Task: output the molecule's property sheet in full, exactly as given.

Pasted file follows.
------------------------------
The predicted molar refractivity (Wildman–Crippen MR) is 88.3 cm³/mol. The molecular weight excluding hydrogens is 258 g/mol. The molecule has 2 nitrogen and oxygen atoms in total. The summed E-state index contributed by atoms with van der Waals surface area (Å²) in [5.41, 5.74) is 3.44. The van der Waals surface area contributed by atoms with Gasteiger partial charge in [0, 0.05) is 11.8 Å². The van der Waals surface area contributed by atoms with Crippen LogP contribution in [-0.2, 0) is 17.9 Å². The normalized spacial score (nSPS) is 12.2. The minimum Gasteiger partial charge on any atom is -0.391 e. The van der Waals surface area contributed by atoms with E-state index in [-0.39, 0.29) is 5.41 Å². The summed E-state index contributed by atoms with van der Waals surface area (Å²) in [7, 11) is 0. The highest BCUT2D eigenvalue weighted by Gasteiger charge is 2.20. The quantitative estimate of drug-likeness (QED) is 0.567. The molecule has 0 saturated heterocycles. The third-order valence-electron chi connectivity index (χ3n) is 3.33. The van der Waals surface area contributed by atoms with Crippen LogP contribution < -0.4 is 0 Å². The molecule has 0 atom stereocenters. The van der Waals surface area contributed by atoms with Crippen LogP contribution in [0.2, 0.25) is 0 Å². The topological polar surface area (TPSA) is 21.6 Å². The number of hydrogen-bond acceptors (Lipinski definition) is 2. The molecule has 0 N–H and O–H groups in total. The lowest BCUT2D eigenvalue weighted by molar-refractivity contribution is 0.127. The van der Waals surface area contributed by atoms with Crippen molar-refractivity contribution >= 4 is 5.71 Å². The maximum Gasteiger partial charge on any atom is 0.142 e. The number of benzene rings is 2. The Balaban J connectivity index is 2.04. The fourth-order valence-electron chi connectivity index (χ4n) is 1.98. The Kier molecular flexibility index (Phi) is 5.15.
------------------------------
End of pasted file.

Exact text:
The predicted molar refractivity (Wildman–Crippen MR) is 88.3 cm³/mol. The molecular weight excluding hydrogens is 258 g/mol. The molecule has 2 nitrogen and oxygen atoms in total. The summed E-state index contributed by atoms with van der Waals surface area (Å²) in [5.41, 5.74) is 3.44. The van der Waals surface area contributed by atoms with Gasteiger partial charge in [0, 0.05) is 11.8 Å². The van der Waals surface area contributed by atoms with Crippen LogP contribution in [-0.2, 0) is 17.9 Å². The normalized spacial score (nSPS) is 12.2. The minimum Gasteiger partial charge on any atom is -0.391 e. The van der Waals surface area contributed by atoms with E-state index in [-0.39, 0.29) is 5.41 Å². The summed E-state index contributed by atoms with van der Waals surface area (Å²) in [7, 11) is 0. The highest BCUT2D eigenvalue weighted by Gasteiger charge is 2.20. The quantitative estimate of drug-likeness (QED) is 0.567. The molecule has 0 saturated heterocycles. The third-order valence-electron chi connectivity index (χ3n) is 3.33. The van der Waals surface area contributed by atoms with Crippen LogP contribution < -0.4 is 0 Å². The molecule has 0 atom stereocenters. The van der Waals surface area contributed by atoms with Crippen LogP contribution in [0.2, 0.25) is 0 Å². The topological polar surface area (TPSA) is 21.6 Å². The number of hydrogen-bond acceptors (Lipinski definition) is 2. The molecule has 0 N–H and O–H groups in total. The lowest BCUT2D eigenvalue weighted by molar-refractivity contribution is 0.127. The van der Waals surface area contributed by atoms with Crippen molar-refractivity contribution >= 4 is 5.71 Å². The maximum Gasteiger partial charge on any atom is 0.142 e. The number of benzene rings is 2. The Balaban J connectivity index is 2.04. The fourth-order valence-electron chi connectivity index (χ4n) is 1.98. The Kier molecular flexibility index (Phi) is 5.15.